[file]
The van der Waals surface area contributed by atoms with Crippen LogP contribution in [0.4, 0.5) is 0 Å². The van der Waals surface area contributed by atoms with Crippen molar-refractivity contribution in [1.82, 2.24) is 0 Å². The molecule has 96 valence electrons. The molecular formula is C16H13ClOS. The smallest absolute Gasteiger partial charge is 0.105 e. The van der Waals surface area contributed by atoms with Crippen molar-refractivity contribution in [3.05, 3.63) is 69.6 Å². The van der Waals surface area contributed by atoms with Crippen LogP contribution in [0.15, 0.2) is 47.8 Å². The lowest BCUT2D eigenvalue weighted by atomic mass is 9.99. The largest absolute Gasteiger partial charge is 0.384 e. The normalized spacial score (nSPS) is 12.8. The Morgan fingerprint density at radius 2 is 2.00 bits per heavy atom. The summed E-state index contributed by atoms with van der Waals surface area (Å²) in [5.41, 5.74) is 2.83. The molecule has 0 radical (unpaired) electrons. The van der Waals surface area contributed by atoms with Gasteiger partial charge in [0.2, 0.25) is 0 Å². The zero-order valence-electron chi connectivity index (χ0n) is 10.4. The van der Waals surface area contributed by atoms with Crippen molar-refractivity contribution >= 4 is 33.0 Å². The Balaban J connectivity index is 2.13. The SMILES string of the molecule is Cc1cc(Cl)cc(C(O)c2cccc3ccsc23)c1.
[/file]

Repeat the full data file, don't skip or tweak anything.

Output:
The van der Waals surface area contributed by atoms with Crippen LogP contribution in [0.4, 0.5) is 0 Å². The van der Waals surface area contributed by atoms with Crippen molar-refractivity contribution in [1.82, 2.24) is 0 Å². The molecule has 96 valence electrons. The molecular formula is C16H13ClOS. The smallest absolute Gasteiger partial charge is 0.105 e. The van der Waals surface area contributed by atoms with Crippen molar-refractivity contribution in [3.05, 3.63) is 69.6 Å². The van der Waals surface area contributed by atoms with Crippen LogP contribution in [0.15, 0.2) is 47.8 Å². The lowest BCUT2D eigenvalue weighted by atomic mass is 9.99. The largest absolute Gasteiger partial charge is 0.384 e. The normalized spacial score (nSPS) is 12.8. The Morgan fingerprint density at radius 2 is 2.00 bits per heavy atom. The summed E-state index contributed by atoms with van der Waals surface area (Å²) in [5.41, 5.74) is 2.83. The molecule has 0 radical (unpaired) electrons. The van der Waals surface area contributed by atoms with Gasteiger partial charge in [0.2, 0.25) is 0 Å². The zero-order valence-electron chi connectivity index (χ0n) is 10.4. The van der Waals surface area contributed by atoms with Crippen molar-refractivity contribution >= 4 is 33.0 Å². The Balaban J connectivity index is 2.13. The SMILES string of the molecule is Cc1cc(Cl)cc(C(O)c2cccc3ccsc23)c1.